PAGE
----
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Oil falls on supply-demand balance concerns

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Oilfield Technology,

Oil prices declined on Wednesday as oil demand seems fragile amid a rise in Covid-19 infections, while supply increases.

Rystad Energy’s daily market comment comes from Senior Oil Markets Analyst Paola Rodriguez-Masiu:

"The oil market is struggling to interpret the continuous rise of Covid-19 infections and the fact that total cases exceeded one million this week. It is a scary number and although we are now used to worsening pandemic news, such a milestone is not one to brush off easily.

Amid the rise of infections and Covid-19’s second wave, thinking of the restrictions that are being put in place again and of the ones that are coming, traders see oil demand as fragile. Indeed, the recovery that started in 1H20 is now muted and we may see some production needing to be sent to inventories in 2020’s last quarter.

Although the API report suggested that US commercial crude stockpiles registered a moderate decline, the levels were not necessarily taken as positive by the markets. The modest draw points to the slowdown of refinery activity in the United States amid the fall maintenance season, hurricanes hits, and meagre middle distillate cracks that are taking a toll on refinery margins. Global refinery activity is expected to remain laggard through year-end as a meaningful pickup in activity is not likely until the overhang left during the second quarter of the year is not eliminated.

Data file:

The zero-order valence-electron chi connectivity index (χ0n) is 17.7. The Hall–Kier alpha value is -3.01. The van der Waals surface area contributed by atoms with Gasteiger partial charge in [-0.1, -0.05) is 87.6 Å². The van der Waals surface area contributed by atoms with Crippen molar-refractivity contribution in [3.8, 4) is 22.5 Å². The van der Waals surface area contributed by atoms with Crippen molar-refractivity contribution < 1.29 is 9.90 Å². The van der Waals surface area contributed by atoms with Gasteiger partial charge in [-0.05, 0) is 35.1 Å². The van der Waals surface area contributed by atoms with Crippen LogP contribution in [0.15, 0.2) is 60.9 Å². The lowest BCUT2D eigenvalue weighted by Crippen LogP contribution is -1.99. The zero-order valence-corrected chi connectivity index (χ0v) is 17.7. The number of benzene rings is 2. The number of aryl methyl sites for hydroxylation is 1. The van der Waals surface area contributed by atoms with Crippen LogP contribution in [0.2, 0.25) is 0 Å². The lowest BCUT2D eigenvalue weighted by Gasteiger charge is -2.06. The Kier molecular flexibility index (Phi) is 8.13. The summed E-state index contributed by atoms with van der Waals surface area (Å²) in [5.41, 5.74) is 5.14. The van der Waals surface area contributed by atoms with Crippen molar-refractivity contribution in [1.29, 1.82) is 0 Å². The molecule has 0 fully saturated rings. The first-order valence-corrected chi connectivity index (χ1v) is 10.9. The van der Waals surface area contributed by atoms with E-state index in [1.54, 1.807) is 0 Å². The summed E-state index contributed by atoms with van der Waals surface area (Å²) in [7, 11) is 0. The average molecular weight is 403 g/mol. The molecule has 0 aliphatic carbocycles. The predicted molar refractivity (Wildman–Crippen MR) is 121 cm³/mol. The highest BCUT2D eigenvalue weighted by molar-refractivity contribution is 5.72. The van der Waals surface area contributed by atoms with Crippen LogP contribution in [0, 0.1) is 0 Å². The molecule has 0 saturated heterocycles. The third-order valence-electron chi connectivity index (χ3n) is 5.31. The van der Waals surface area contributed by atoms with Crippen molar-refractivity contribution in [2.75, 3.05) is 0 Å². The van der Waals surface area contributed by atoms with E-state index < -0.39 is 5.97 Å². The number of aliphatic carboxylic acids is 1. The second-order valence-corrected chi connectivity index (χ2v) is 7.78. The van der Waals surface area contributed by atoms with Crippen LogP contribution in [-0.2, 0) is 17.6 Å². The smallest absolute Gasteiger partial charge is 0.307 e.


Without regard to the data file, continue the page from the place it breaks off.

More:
The overall mood in the market is not jolly either. Majors are revising their oil price and demand forecasts and traders also price in the lag. Gunvor for example sees a 2-year time-frame for the recovery.

While demand struggles to keep up, supply is rising. OPEC+ has not decided to amend its cuts to address the worsening market situation, even though it is surely monitoring it. Libya’s production is coming back and it looks like the unwanted relative at the dinner table, that most have forgotten. The market is also taking negatively news of Russian production for September probably exceeding their OPEC+ quotas.

Lower prices are justified under the current market dynamics. The only bullish piece of news in the horizon comes from Norway. Norwegian oil operators plan to shut-in 535 000 bpd of crude and condensate output if an offshore worker strike moves forward. In the first couple of days the shut-ins would have a material impact on oil markets, but for the month of October, we expect the effect to be moderate. In the past, the government has made it a priority to keep energy worker strikes short-lived and operators usually end up compensating for lost volumes by ramping up production after the strike."

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